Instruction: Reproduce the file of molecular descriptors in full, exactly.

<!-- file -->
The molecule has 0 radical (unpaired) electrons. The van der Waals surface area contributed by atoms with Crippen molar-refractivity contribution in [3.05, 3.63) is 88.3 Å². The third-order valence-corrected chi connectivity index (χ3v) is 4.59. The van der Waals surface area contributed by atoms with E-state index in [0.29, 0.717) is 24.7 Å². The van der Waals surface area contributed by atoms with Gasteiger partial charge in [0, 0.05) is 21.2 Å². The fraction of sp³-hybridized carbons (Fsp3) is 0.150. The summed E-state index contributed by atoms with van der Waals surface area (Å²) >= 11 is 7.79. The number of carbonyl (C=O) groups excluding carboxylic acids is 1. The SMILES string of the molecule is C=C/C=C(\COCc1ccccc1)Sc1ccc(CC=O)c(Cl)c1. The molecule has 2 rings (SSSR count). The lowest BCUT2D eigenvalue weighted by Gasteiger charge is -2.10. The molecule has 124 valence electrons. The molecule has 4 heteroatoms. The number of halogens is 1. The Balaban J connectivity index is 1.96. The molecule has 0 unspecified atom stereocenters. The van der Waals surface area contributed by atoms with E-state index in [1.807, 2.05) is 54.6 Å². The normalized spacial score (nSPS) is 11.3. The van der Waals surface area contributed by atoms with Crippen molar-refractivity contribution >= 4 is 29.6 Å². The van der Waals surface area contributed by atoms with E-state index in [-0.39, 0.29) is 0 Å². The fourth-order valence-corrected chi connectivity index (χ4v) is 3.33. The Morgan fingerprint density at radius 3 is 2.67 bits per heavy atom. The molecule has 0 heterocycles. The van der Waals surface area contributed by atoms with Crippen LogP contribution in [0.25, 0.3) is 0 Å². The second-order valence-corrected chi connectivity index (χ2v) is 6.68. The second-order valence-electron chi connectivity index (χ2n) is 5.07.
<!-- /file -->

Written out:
The molecule has 0 radical (unpaired) electrons. The van der Waals surface area contributed by atoms with Crippen molar-refractivity contribution in [3.05, 3.63) is 88.3 Å². The third-order valence-corrected chi connectivity index (χ3v) is 4.59. The van der Waals surface area contributed by atoms with E-state index in [0.29, 0.717) is 24.7 Å². The van der Waals surface area contributed by atoms with Gasteiger partial charge in [0, 0.05) is 21.2 Å². The fraction of sp³-hybridized carbons (Fsp3) is 0.150. The summed E-state index contributed by atoms with van der Waals surface area (Å²) >= 11 is 7.79. The number of carbonyl (C=O) groups excluding carboxylic acids is 1. The SMILES string of the molecule is C=C/C=C(\COCc1ccccc1)Sc1ccc(CC=O)c(Cl)c1. The molecule has 2 rings (SSSR count). The lowest BCUT2D eigenvalue weighted by Gasteiger charge is -2.10. The molecule has 124 valence electrons. The molecule has 4 heteroatoms. The number of halogens is 1. The Balaban J connectivity index is 1.96. The molecule has 0 unspecified atom stereocenters. The van der Waals surface area contributed by atoms with E-state index in [1.807, 2.05) is 54.6 Å². The normalized spacial score (nSPS) is 11.3. The van der Waals surface area contributed by atoms with Crippen molar-refractivity contribution >= 4 is 29.6 Å². The van der Waals surface area contributed by atoms with E-state index in [-0.39, 0.29) is 0 Å². The fourth-order valence-corrected chi connectivity index (χ4v) is 3.33. The Morgan fingerprint density at radius 3 is 2.67 bits per heavy atom. The molecule has 0 heterocycles. The van der Waals surface area contributed by atoms with Crippen LogP contribution in [0.25, 0.3) is 0 Å². The second-order valence-corrected chi connectivity index (χ2v) is 6.68. The second-order valence-electron chi connectivity index (χ2n) is 5.07.